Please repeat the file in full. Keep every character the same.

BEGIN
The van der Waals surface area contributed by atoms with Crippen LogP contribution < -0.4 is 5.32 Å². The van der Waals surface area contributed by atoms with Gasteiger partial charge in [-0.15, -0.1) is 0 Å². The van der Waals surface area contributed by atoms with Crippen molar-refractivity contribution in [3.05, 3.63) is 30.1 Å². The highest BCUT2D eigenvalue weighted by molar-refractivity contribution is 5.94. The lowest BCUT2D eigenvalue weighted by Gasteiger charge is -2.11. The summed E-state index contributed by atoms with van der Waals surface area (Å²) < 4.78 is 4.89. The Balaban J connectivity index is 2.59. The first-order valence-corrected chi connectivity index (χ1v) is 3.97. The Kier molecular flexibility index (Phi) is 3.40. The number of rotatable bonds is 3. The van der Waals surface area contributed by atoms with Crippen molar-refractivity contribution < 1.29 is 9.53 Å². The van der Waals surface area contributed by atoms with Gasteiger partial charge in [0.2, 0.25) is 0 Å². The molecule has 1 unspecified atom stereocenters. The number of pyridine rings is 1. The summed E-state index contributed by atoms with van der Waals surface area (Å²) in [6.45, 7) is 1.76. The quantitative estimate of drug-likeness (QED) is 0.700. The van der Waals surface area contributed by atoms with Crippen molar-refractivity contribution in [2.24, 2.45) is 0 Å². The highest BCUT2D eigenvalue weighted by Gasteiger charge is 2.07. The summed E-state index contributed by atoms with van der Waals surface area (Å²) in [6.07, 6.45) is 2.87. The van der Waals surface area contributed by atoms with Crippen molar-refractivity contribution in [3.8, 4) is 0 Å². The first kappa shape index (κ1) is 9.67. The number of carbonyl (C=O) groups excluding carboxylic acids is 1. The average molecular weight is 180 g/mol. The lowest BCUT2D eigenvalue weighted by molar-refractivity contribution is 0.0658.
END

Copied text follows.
The van der Waals surface area contributed by atoms with Crippen LogP contribution < -0.4 is 5.32 Å². The van der Waals surface area contributed by atoms with Gasteiger partial charge in [-0.15, -0.1) is 0 Å². The van der Waals surface area contributed by atoms with Crippen molar-refractivity contribution in [3.05, 3.63) is 30.1 Å². The highest BCUT2D eigenvalue weighted by molar-refractivity contribution is 5.94. The lowest BCUT2D eigenvalue weighted by Gasteiger charge is -2.11. The summed E-state index contributed by atoms with van der Waals surface area (Å²) < 4.78 is 4.89. The Balaban J connectivity index is 2.59. The first-order valence-corrected chi connectivity index (χ1v) is 3.97. The Kier molecular flexibility index (Phi) is 3.40. The number of rotatable bonds is 3. The van der Waals surface area contributed by atoms with Crippen molar-refractivity contribution < 1.29 is 9.53 Å². The van der Waals surface area contributed by atoms with Gasteiger partial charge in [0.2, 0.25) is 0 Å². The molecule has 1 unspecified atom stereocenters. The number of pyridine rings is 1. The summed E-state index contributed by atoms with van der Waals surface area (Å²) in [6.45, 7) is 1.76. The quantitative estimate of drug-likeness (QED) is 0.700. The van der Waals surface area contributed by atoms with Crippen molar-refractivity contribution in [2.24, 2.45) is 0 Å². The highest BCUT2D eigenvalue weighted by Gasteiger charge is 2.07. The summed E-state index contributed by atoms with van der Waals surface area (Å²) in [6.07, 6.45) is 2.87. The van der Waals surface area contributed by atoms with Crippen molar-refractivity contribution in [3.8, 4) is 0 Å². The first kappa shape index (κ1) is 9.67. The number of carbonyl (C=O) groups excluding carboxylic acids is 1. The average molecular weight is 180 g/mol. The lowest BCUT2D eigenvalue weighted by molar-refractivity contribution is 0.0658.